Things can happen that will make you run from the Lord instead of rest in Him. In those times, the body of Christ uniquely bears your burdens with you and keeps you going.

I alluded to this earlier, but I misunderstood what lies behind these truths and that’s why I didn’t walk in them.

More accurately, I was misunderstanding a person. I was living like the Spirit was like something out of Star Wars or Dragon Ball Z. Maybe I thought of Him like something out of Chicken Soup for the Teenage Soul.

I knew the doctrine of the Spirit, but I lived like he was something to tap into and wield at my convenience to empower or soothe me.

However, the Bible never lets on that the Spirit is a force at our disposal. He is referred to like wind by Jesus in John 3. He is better than having Jesus here physically in John 14-15.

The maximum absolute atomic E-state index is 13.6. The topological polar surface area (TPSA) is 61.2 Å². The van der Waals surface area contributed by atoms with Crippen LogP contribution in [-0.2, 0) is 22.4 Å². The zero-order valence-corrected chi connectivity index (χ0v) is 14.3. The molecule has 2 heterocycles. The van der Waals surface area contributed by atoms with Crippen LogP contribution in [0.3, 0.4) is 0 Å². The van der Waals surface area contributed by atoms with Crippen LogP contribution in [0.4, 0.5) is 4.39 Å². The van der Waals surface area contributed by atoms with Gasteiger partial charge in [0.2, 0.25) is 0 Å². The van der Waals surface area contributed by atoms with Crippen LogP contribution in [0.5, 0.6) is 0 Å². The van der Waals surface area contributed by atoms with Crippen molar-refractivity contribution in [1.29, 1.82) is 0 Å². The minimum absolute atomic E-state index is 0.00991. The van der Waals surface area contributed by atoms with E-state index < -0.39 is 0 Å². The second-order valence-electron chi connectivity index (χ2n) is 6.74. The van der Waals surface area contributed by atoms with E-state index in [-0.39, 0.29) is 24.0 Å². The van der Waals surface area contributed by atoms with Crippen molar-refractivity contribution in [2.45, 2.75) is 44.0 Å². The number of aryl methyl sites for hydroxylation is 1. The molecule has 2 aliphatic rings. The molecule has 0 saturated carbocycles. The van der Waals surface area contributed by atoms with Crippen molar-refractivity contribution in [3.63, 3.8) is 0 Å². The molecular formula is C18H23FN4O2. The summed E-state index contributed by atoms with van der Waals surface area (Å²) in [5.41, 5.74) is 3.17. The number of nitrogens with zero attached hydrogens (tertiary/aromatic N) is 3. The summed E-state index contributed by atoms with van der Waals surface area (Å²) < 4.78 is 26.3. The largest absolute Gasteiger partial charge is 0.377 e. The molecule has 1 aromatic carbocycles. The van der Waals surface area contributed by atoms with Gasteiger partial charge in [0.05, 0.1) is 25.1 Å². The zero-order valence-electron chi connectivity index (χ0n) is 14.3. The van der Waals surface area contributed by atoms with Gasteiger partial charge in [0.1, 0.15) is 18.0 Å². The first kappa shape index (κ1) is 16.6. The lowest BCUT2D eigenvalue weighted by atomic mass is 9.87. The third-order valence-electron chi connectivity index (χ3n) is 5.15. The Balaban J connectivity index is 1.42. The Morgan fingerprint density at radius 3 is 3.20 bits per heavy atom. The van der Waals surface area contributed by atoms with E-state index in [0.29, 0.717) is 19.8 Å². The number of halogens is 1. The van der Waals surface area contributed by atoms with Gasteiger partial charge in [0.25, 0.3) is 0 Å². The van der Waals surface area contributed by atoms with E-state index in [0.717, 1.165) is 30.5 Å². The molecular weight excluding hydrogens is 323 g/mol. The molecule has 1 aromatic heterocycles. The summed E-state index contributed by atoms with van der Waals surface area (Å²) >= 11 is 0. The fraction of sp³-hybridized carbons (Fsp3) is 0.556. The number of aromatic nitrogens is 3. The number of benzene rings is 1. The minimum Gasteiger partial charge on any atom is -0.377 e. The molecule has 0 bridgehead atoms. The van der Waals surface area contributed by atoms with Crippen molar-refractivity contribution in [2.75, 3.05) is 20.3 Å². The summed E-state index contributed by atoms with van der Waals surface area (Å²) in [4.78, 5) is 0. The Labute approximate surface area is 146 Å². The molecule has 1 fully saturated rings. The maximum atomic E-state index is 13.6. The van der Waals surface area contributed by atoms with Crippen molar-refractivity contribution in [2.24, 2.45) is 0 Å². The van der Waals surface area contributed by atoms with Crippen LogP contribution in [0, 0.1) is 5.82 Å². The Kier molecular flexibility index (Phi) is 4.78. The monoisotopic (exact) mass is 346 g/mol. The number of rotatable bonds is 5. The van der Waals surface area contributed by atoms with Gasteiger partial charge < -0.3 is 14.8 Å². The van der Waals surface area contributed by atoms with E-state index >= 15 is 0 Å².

It’s glorious, but we are fools to think we can grow deeper in a relationship with God while ignoring His voice and avoiding the bride He died for in order to reconcile to Himself. We will not hear him without spending time in His revealed Word, and we will not function separated from the rest of our body.

College was about a lot of things. And I will never be the same, but the Lord used it to show me the power of His Word and the peculiar blessings imparted through His people.


Austin Davis is a senior from Sumrall, Mississippi.  He is an integrated marketing communications major.  Over the course of his Ole Miss career, he has been a leader of discipleship ministry and has served as a summer missionary in Southeast Asia.  He is a member of Grace Bible Church of Oxford.